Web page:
PaganSquare


PaganSquare is a community blog space where Pagans can discuss topics relevant to the life and spiritual practice of all Pagans.

  • Home
    Home This is where you can find all the blog posts throughout the site.
  • Tags
    Tags Displays a list of tags that have been used in the blog.
  • Bloggers
    Bloggers Search for your favorite blogger from this site.
  • Login
    Login Login form
Subscribe to this list via RSS Blog posts tagged in tree of life

Posted by on in Culture Blogs
Meditation in a Time of Plague

Stand before it, the Life-Tree: of all trees, biggest and best.

Step in under those Branches.

Lie down beside that mighty Bole, beneath those spreading Branches.

Lie down, look up, and see.

See the Bole beside you.

See the Branches above you, raying out in each direction.

See the Circle of Branches around, the great round rim of twig-tip.

Bole, Branch, Circle. Do you see?

Last modified on

b2ap3_thumbnail_BlessingSimpleBasic2012-02Sm.jpgNotes: 

 

1) The tree of life represents all of reality. Reality extends past the mundane plane. 

 

2) Only speaking for myself, I am a theist who experiences all of reality—the Tree of Life—as my Goddess: I feel Her in my surroundings, reap the fruits of Her loving care, and experience magic as the Goddess and Her love made manifest.

 

Oh, Tree of Life,

You Who Are Tree Mother, Great Mother,

Great Mother Creator of All beings,

please bring me power, joy, and wholeness.

Last modified on
Recent Comments - Show all comments
  • Ted Czukor
    Ted Czukor says #
    This is truly lovely, Francesca. When someone asks me about my Tree of Life ring, I usually say it's the Druid's Oak. Then I tel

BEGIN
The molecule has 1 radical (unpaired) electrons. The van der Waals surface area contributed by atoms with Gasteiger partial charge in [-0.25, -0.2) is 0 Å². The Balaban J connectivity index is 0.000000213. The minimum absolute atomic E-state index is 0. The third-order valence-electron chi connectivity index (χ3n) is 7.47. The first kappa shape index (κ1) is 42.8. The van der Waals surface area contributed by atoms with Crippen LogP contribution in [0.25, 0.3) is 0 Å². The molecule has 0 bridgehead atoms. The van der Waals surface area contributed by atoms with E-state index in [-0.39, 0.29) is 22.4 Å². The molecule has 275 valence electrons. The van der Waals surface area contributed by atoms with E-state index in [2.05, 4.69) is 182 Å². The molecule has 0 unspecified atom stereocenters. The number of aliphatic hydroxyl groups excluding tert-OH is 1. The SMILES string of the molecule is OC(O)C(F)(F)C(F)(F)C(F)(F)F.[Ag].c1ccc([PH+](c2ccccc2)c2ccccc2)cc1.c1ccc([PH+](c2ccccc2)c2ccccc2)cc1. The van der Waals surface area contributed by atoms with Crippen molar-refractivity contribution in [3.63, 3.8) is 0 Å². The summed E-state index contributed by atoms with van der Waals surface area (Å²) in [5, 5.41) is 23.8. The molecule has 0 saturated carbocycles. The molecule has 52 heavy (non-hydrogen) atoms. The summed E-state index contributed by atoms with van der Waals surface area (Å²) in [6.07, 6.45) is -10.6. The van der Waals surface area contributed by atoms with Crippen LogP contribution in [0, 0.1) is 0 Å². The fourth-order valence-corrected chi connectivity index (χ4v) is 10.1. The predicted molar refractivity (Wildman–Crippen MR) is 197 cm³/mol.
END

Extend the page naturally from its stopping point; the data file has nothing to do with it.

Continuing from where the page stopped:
• Francesca De Grandis
    Francesca De Grandis says #
    Flatterer! Joking aside, what you share already is perfect, so your wanting to add anything I said pleases me immensely. I love yo

Posted by on in Culture Blogs
Tree with Suns

Check out this early 5th-century gilded silver pendant from West Gotland in Sweden.

If Stockholm University's Anders Andrén is right, this is an image of the ancestral universe.

According to Andrén, what at first looks like an abstract design—known to art historians as a pelta (“shield”) or mushroom-shaped design—is actually the World Tree (Andrén 140).

(Andrén does not say why it is that, if so, the World Tree's branching volutes should end in animal [=serpent?] heads, although the design has parallels in other contemporary art from Gotland [Andrén 141]. My own eisigesis [= ”reading in”] would be that here we see the Tree of Life resolving into animal life.)

At the top, we see the long-rayed zenith Sun, flanked by the short-rayed Suns of Sunrise and Sunset.

Last modified on
Recent comment in this post - Show all comments
  • Tyger
    Tyger says #
    What a beautiful way of looking at the world!

Posted by on in SageWoman Blogs

  b2ap3_thumbnail_ceiba-in-rain.jpg b2ap3_thumbnail_ceiba-vieques.jpg